Navigating relationships with coworkers: All (or most) jobs come with coworkers. Although it’s an amazing opportunity for your girl to meet people she wouldn’t normally cross paths with, in terms of age, background, and personality, she may also discover that not all people work seamlessly together at first. Figuring out how to handle conflict in a direct yet respectful manner will serve her well in high school and beyond. Urge her to be professional, even with people at work who get on her nerves. That said, let her know that if a situation escalates to a point where a colleague or even her boss is making her feel unsafe, she should remove herself from the situation as soon as possible and tell you or another trusted adult. Workplace harassment and abuse of power are unfortunately very real threats, and your girl needs to know that she doesn’t have to put up with inappropriate behavior, even from someone who’s paying her.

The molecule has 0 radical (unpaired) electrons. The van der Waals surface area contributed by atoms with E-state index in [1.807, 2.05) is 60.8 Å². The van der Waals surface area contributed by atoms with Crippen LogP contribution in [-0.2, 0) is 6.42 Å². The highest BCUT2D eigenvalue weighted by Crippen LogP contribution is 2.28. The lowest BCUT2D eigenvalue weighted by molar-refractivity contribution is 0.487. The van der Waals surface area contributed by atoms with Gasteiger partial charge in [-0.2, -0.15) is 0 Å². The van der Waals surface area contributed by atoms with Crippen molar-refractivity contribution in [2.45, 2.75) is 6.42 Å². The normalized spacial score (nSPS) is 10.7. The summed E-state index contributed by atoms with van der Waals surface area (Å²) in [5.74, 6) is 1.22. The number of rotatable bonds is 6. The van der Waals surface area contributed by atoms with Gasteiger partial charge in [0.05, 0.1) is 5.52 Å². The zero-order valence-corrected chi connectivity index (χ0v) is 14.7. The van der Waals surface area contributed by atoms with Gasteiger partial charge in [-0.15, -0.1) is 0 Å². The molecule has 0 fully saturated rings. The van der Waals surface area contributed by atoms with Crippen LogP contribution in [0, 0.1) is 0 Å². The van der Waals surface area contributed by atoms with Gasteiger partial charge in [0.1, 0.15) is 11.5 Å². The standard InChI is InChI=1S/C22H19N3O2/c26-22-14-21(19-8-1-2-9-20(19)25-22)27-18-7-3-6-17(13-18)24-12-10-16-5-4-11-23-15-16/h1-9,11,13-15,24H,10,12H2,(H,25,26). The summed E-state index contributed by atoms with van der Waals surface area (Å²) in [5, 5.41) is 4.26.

A sense of her place in society: There’s nothing like getting your first paycheck—and then looking at how much you get to take home after taxes. While that can be a bummer at first, when your girl brings home her first paycheck, it might be worth explaining to her what everything on it means. Let her know that her tax money goes toward improving schools, building better roads, and even funding some museums and cultural events. Learning where her money goes makes sense of the system and might also peak her interest in local politics, because politicians usually decide where all that money ends up!